Sch­lafly: One na­tion un­der co­er­cive sec­u­lar­ism

The Washington Times Weekly - - Commentary - By Brett M. Decker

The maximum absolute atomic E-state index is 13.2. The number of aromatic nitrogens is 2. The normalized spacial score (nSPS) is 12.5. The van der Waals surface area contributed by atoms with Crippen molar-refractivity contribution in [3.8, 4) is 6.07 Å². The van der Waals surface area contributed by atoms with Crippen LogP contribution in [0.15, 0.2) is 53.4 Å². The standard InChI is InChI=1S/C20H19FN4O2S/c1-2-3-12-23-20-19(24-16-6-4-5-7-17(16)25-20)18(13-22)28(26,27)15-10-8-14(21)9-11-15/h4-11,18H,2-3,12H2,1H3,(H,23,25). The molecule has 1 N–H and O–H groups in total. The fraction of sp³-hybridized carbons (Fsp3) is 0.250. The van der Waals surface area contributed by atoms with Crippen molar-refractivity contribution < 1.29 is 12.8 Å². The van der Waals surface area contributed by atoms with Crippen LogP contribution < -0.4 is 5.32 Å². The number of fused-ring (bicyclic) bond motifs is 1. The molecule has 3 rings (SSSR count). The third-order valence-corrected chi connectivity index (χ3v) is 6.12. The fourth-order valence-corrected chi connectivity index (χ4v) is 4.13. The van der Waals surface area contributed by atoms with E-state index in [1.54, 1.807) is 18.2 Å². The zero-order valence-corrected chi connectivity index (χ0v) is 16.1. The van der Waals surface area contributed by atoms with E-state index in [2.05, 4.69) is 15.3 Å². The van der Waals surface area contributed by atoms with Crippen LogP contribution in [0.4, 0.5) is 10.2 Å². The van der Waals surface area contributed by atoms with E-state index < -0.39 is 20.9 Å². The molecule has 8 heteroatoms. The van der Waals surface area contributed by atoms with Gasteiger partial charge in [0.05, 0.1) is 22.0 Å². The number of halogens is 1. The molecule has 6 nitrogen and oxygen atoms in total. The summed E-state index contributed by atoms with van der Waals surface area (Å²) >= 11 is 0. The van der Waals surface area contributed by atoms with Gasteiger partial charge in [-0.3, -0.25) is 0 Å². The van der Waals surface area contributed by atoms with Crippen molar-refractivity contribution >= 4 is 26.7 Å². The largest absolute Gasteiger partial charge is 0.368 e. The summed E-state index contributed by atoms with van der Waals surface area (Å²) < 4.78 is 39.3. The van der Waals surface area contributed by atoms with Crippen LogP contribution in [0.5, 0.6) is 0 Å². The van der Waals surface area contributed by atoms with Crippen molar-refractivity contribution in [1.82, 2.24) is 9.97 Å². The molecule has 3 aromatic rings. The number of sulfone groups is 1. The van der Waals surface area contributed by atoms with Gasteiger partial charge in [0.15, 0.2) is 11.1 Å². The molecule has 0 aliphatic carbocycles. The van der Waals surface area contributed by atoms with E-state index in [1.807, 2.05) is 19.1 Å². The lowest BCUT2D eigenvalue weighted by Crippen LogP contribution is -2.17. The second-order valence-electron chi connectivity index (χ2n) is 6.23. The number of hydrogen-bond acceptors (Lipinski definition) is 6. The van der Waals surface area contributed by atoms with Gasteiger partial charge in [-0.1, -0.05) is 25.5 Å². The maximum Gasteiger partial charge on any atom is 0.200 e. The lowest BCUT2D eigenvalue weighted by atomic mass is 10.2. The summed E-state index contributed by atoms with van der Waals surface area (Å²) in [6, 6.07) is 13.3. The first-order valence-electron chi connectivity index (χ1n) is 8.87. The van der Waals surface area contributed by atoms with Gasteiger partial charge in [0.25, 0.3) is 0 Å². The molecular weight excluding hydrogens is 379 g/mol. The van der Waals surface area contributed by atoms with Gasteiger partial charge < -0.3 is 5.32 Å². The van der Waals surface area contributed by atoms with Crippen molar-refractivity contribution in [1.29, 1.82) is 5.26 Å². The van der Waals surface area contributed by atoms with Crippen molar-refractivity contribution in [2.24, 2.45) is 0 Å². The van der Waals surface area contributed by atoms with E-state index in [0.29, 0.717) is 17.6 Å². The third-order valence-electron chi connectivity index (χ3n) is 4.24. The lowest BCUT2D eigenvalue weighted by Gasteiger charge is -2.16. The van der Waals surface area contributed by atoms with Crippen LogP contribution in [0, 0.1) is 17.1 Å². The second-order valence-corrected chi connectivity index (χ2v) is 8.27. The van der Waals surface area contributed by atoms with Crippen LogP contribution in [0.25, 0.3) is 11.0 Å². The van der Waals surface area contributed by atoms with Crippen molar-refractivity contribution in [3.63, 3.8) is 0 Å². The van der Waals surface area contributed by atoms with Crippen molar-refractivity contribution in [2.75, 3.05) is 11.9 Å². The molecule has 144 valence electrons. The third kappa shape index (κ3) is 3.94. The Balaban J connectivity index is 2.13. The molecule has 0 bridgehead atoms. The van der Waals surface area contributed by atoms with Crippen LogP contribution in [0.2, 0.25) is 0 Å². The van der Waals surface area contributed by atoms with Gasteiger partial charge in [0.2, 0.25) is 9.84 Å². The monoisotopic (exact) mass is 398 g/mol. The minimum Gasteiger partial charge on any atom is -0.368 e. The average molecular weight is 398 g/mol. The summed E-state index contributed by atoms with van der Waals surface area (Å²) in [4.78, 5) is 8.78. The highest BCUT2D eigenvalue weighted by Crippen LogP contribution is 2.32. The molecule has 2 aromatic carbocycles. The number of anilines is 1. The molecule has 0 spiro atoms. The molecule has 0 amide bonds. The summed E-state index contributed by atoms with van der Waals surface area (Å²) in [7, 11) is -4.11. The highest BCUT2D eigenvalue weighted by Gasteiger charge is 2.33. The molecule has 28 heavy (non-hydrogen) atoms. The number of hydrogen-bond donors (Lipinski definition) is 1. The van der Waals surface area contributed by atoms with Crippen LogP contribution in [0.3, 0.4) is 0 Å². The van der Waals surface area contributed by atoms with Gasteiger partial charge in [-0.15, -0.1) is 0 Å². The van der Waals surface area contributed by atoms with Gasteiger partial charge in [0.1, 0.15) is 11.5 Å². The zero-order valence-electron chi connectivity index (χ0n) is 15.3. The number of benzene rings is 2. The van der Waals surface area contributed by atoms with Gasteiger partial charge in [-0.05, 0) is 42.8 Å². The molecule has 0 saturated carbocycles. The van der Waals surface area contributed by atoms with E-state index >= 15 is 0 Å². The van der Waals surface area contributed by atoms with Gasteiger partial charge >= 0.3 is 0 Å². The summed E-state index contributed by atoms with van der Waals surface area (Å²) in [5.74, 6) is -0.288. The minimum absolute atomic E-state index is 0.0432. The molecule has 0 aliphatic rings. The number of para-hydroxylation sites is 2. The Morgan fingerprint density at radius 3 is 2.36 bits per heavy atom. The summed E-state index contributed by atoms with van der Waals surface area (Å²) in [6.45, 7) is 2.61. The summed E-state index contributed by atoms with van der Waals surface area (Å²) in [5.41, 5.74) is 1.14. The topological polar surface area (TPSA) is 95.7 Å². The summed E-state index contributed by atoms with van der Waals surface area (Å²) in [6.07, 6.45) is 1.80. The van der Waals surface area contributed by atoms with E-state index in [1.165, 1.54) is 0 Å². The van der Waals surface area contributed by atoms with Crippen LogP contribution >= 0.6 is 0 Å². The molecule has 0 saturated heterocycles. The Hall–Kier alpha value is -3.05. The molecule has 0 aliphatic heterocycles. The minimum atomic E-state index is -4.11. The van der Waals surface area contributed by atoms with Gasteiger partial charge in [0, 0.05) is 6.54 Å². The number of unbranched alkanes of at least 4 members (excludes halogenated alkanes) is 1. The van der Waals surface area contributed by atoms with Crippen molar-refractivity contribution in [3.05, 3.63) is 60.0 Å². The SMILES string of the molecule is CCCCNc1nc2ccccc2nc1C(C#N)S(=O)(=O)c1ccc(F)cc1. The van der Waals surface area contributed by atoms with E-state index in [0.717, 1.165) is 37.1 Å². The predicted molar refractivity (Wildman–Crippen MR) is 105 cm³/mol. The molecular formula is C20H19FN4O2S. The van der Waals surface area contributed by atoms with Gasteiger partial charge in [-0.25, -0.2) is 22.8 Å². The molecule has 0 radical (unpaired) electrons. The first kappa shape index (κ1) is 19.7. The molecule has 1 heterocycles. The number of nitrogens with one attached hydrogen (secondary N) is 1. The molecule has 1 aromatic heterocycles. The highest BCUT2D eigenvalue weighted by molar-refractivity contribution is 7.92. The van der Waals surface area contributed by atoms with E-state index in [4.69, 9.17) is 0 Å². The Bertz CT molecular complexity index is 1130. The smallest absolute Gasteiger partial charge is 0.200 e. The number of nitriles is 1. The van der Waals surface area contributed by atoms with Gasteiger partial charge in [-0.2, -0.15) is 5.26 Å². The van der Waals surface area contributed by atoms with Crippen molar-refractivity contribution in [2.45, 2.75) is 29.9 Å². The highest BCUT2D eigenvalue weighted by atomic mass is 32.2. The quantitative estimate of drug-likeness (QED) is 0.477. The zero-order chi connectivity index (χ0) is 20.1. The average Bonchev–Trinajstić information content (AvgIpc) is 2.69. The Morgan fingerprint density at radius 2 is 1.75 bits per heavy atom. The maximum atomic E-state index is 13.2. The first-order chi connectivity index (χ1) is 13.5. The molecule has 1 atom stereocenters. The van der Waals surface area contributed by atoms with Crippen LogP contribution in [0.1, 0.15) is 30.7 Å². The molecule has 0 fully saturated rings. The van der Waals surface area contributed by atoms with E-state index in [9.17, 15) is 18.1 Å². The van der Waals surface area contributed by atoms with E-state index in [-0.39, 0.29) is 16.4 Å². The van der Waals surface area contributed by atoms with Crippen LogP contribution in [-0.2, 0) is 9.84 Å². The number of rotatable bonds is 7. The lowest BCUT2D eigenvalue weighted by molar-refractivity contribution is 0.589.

Phyl­lis Sch­lafly is pres­i­dent of Ea­gle Forum, a grass­roots or­ga­ni­za­tion she founded in 1972 to cham­pion the tra­di­tional fam­ily, con­sti­tu­tional prin­ci­ples and na­tional sovereignty. Her lat­est, co-writ­ten with Ge­orge Neu­mayr, is “No Higher Power: Obama’s War on Reli­gious Free­dom” (Reg­n­ery, 2012). You can find out more about Mrs. Sch­lafly’s causes at: ea­gle­fo­rum.org. Decker: In your new book, “No Higher Power,” you and coau­thor Ge­orge Neu­mayr write, “The poli­cies of the Obama ad­min­is­tra­tion rep­re­sent the great­est gov­ern­ment-di­rected as­sault on reli­gious free­dom in Amer­i­can his­tory.” How so? Sch­lafly: The United States has never be­fore suf­fered an at­tack on reli­gious free­dom such as we are wit­ness­ing to­day. The great men who wrote our Con­sti­tu­tion and signed our Dec­la­ra­tion of In­de­pen­dence, ac­knowl­edg­ing that our Cre­ator (not gov­ern­ment) is the source of our un­alien­able rights, never failed to ac­knowl­edge the bless­ings of Almighty God on our land, ask­ing for His in­ter­ven­tion in times of dan­ger and thank­ing Him for our suc­cesses. For more than two cen­turies, the First Amend­ment has been con­sid­ered by all, and in­ter­preted by our courts, broadly to wel­come pub­lic prayer, crosses in­stalled in pub­lic places es­pe­cially to honor our vet­er­ans. Our na­tional motto “In God We Trust” is in­scribed on our money and sung in our Na­tional An­them. We reg­u­larly pledge al­le­giance to “one na­tion un­der God” and ob­serve a Na­tional Day of Prayer.